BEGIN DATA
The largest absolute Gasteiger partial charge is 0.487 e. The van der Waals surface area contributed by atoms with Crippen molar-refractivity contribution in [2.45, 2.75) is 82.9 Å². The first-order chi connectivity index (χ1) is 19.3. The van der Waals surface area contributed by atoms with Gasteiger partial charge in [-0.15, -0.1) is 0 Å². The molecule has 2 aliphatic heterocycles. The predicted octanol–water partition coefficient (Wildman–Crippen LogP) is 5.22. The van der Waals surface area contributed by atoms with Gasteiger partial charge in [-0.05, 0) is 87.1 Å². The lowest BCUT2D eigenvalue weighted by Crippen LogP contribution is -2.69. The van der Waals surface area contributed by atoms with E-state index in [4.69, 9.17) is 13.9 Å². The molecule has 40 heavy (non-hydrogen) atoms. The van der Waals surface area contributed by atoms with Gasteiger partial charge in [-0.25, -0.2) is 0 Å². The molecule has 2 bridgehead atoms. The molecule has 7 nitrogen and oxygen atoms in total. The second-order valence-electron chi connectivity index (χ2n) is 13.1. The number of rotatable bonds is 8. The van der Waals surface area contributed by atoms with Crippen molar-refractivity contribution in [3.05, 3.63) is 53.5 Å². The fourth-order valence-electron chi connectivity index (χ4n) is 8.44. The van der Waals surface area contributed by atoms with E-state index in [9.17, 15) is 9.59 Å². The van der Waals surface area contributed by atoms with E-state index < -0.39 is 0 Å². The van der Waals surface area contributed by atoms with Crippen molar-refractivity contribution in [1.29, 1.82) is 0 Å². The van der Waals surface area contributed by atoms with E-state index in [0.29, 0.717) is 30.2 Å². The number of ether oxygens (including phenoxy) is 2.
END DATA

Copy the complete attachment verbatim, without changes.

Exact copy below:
The largest absolute Gasteiger partial charge is 0.487 e. The van der Waals surface area contributed by atoms with Crippen molar-refractivity contribution in [2.45, 2.75) is 82.9 Å². The first-order chi connectivity index (χ1) is 19.3. The van der Waals surface area contributed by atoms with Gasteiger partial charge in [-0.15, -0.1) is 0 Å². The molecule has 2 aliphatic heterocycles. The predicted octanol–water partition coefficient (Wildman–Crippen LogP) is 5.22. The van der Waals surface area contributed by atoms with Gasteiger partial charge in [-0.05, 0) is 87.1 Å². The lowest BCUT2D eigenvalue weighted by Crippen LogP contribution is -2.69. The van der Waals surface area contributed by atoms with E-state index in [4.69, 9.17) is 13.9 Å². The molecule has 40 heavy (non-hydrogen) atoms. The van der Waals surface area contributed by atoms with Gasteiger partial charge in [-0.25, -0.2) is 0 Å². The molecule has 2 bridgehead atoms. The molecule has 7 nitrogen and oxygen atoms in total. The second-order valence-electron chi connectivity index (χ2n) is 13.1. The number of rotatable bonds is 8. The van der Waals surface area contributed by atoms with Crippen molar-refractivity contribution in [3.05, 3.63) is 53.5 Å². The fourth-order valence-electron chi connectivity index (χ4n) is 8.44. The van der Waals surface area contributed by atoms with E-state index in [9.17, 15) is 9.59 Å². The van der Waals surface area contributed by atoms with E-state index < -0.39 is 0 Å². The van der Waals surface area contributed by atoms with Crippen molar-refractivity contribution in [1.29, 1.82) is 0 Å². The van der Waals surface area contributed by atoms with E-state index in [0.29, 0.717) is 30.2 Å². The number of ether oxygens (including phenoxy) is 2.